BIOC 310 research in off-campus Texas Medical Center labs

If you have not yet read the pages titled "Getting Started" and "Finding Opportunities" please do so before continuing on.

For those considering working off campus: be advised that the decision perform BIOC 310 research off-campus should not be made lightly. While undertaking research at another Texas Medical Institution can be a very rewarding experience, there are a number of factors that add to the complexity of off-campus research.

1) Travel time - You should allow between 30 minutes and an hour for the round trip, which will necessarily reduce the amount of time you have to spend in the lab.

2) Hard to drop in for a few minutes - Sometimes when you have a break between classes you will want to drop into lab for a few minutes to start a gel, inoculate a culture, feed cells, or talk to your advisor. These few minutes can often give you a head-start or eliminate waiting time when you have your next block of time in the lab. Due to the distance problem mentioned above, most students in off-campus labs can't afford the luxury of popping in and out of lab.

3) Cultural differences between Rice and med-center labs - Most labs at the medical center are not as accustomed to working with undergraduate researchers and may be less accommodating of undergraduate schedules and instructional needs.

4) Paperwork and safety training courses - Additional paperwork, immunizations, and safety training courses are required for most off-campus labs, so you will have to budget extra time to complete these before the start of your research. The paperwork process should be initiated at least a month before the start of semester to ensure that you are approved to work in the lab by the first week of classes.

Students who have prepared for these complexities can enjoy access to one of the largest medical centers in the world where hundreds of labs produce ground-breaking research on a daily basis.

Finding a lab in the Texas Medical Center

Finding research opportunities in the Texas Medical Center may seem daunting. After all, it is not trivial to sort through the hundreds of laboratories in the TMC member institutions and find one that interests you and has a position available. There are, however, ways to narrow your search. Try going to the websites meant to help graduate students look for research labs.

Two of the largest graduate schools in the Texas Medical Center are the University of Texas Graduate School of Biomedical Science and the Baylor College of Medicine Graduate School of Biomedical Science. Click through these graduate schools to find the names of programs or departments that hold promise or try going directly to the following sample department and program pages then click on the "faculty" or "people" tabs to see the lists faculty and their research interests.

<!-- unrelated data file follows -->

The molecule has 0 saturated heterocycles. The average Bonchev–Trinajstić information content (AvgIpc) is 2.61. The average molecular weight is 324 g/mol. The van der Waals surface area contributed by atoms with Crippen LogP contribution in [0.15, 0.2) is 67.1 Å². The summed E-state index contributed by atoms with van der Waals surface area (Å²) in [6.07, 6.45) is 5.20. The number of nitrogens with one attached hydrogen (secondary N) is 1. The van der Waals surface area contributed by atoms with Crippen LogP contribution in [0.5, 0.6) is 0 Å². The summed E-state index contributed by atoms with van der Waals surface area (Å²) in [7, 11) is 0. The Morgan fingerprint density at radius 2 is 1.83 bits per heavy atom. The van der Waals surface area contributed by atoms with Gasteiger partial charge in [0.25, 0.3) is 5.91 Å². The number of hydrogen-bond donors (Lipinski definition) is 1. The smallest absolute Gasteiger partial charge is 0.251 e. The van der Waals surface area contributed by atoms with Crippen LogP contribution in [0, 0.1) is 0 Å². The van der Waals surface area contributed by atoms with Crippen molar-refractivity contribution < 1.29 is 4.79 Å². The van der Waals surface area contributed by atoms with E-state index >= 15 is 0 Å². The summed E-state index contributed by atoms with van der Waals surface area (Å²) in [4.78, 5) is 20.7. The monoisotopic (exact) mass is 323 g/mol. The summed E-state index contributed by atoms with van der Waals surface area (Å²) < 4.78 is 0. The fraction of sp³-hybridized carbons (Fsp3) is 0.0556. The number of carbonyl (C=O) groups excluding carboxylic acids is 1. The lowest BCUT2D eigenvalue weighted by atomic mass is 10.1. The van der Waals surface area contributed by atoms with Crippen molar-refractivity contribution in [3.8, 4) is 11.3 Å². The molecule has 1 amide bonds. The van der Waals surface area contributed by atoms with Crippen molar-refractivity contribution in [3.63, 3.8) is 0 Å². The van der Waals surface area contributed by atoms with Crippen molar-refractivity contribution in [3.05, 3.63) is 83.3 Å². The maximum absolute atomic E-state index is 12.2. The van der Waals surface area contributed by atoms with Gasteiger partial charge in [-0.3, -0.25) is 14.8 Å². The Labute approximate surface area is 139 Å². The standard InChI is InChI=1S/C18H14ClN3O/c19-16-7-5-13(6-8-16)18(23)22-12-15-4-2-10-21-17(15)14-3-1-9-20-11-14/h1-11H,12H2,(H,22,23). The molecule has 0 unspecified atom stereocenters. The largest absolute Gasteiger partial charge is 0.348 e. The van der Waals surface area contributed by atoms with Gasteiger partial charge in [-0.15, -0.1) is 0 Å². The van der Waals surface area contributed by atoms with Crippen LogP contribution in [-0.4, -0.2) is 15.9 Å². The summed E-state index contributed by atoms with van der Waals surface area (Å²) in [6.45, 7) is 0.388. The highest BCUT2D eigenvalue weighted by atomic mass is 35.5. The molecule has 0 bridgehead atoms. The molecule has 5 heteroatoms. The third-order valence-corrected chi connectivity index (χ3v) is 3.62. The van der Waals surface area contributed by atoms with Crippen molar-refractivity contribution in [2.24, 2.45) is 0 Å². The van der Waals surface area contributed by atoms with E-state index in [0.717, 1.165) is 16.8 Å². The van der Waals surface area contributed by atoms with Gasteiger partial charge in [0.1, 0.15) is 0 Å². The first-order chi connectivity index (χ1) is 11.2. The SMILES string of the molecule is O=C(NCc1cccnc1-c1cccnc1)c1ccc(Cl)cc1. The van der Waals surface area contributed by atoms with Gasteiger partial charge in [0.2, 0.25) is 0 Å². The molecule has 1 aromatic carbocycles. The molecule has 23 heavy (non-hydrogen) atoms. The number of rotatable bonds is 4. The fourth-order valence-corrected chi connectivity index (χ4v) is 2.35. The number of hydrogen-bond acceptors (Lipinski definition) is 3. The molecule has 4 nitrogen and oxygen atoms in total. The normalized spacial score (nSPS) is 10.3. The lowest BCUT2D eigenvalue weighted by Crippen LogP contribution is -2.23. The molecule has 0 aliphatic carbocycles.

UT Biochemistry and Molecular Biology, UT MD Anderson Cancer Biology, UT MD Anderson Genes and Development Program, UT Microbiology and Molecular Genetics, UT Neurobiology and Anatomy, BCM Department of Molecular and Cellular Biology, BCM Department of Molecular and Human Genetics, BCM Department of Molecular Physiology and Biophysics, BCM Department of Molecular Virology and Microbiology, BCM Department of Pathology and Immunology, BCM Department of Neuroscience, BCM Department of Pharmacology

Don't be confused if you see the same faculty member's name in multiple departments or graduate programs. Many faculty have joint appointments to foster collaboration and accommodate the interdisciplinary nature of their research.

When you have found a faculty member in the medical center willing to host you you must then complete an application to have the lab and project approved by the BIOC 310 instructor. Note: not all kinds of research will be approved. The research should fall under the umbrella of something that could be considered biochemistry or cell biology laboratory research (working with DNA, protein, cells, tissues, or model organisms to answer biological questions). Additional types of research may be acceptable. If you have an interest in a particular lab or type of research outside the guidelines mentioned above, you should discuss this with the BIOC 310 instructor to see if it would be appropriate for a BIOC 310 project. To facilitate the approval process, it is a good idea to keep in touch with the BIOC 310 instructor during your search.

Good luck!


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Bioc 310 is coordinated with Bioc 115 as part of Reading to Research, a project designed to lead students from the scientific literature to participation in laboratory research. The Reading to Research program is funded through an HHMI Professor grant awarded to Bonnie Bartel.